ject the capital of the State, whose oredit
is now fair, aud who-promises, if she be
but left- untrammelled by the thraldom
of debt, to attain, at an early day, a de?
gree of prosperity and wealth second to
no intaud .city pf the JJnjted States, to
that Ananda! min und di?grao? tb which
imprpyident Jogi?latiou hus roduowi tho
State. We have before discussed the
merits of tho proposed bill, and do not
Seem it worth while to enter into the
subject again. It is absurd to regard tho
bill in any other light than as a swindle,
ind wo. oro satisfied that every honest
member of-thu General Assembly will
appose it. Upon tho call bf tho ayes
md nays wp pb a ll. Add ant .who/they are
that uro( willing ; to bqlater up and give
lid to theCHy Odunoil in plundering a
uolplesa community, aiyi /we,, ahull pub?
lia h their na, rn ea t,o tho world,
*"-" ??ftftrrr TT-T? .
Rome,, under, khe JbeW; regime, is fast
.osing ita med ?oy al t pinnae tor. Old
louies and-sbopVbftve been renovated
ind new onos built with - surprising ra?
pidity; new streets0h?vrr been opened,
ind the old. .'ott'es improved; neglected
;qnaroe ?U4 p^-w.havo been repaired,
ind during tfip coming y mi 011 extensive
lystem, of sewage, W*iu be put into ope?
ration. The streets will be furnished
with bettor and n^oYe- modern lamps]
;ho sanitary ^police and the police propel
will be,strengthened and their efficiency
greatly intireased, and precautions will
ae token.'to provide against the frequent
inundations of the Tiber. Borne, in
leed, if these project? be consummated,
will hardly be the Borne ten years bene?
that tourists have known it; but, if lest
piotdresqae, will be vastly more oom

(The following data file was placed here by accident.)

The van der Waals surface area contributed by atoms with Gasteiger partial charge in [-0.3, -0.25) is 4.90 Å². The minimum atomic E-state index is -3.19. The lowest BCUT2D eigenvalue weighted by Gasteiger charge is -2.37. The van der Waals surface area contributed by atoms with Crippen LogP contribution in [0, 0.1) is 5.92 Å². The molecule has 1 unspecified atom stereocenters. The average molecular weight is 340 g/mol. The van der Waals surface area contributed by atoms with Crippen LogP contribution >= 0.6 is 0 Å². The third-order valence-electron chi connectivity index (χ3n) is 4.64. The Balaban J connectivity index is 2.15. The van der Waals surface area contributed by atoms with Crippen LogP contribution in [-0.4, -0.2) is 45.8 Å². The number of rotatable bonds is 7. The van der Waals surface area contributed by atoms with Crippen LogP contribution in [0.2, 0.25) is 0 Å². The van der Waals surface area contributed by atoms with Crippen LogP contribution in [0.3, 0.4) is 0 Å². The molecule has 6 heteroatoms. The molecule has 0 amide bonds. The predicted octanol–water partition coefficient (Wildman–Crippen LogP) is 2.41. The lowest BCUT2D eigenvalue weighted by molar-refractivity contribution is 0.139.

Portable. In the meantime, however
the people are taxed out of proportion
Tor Viator Emanuel, in his new position
sntvies his brother kings of old esta
Wished monarchies in the splendor o
bis habits and princeliness of his living
The Bomana pay dearly for the exohacg
from Pontifical to Sardinian rule; bu
then it is all for Italia una, and th
shadow answers well enough for the sub
The straws whioh indicate the direc
tion of political winds continue.to aocu
mu?ate in Franoe. The disturbance ii
and around the theatre in Paris was
full bundle in pointing the breeze whiol
may transport Napoleon baok to th
Tuilleries. *' Vive VEmpereur," shoote
in the streets of Paris, means that th
workmen are tired of having no work t
lo, and that they look to the restoratio
ot the empire to provide them with occn
nation and food to stop their damon
A.nd hnngry Parisians are not to b
trifled with, as the Louis of '93 knew t
FIRE .--Yesterday morning, a little af te
three o'clock, a fire was discovered i
the one and a half story brick bnildin
on Washington street, opposite Torre
mills, occupied of late as a grocery stor
by Mr. F. Klintworth. The engine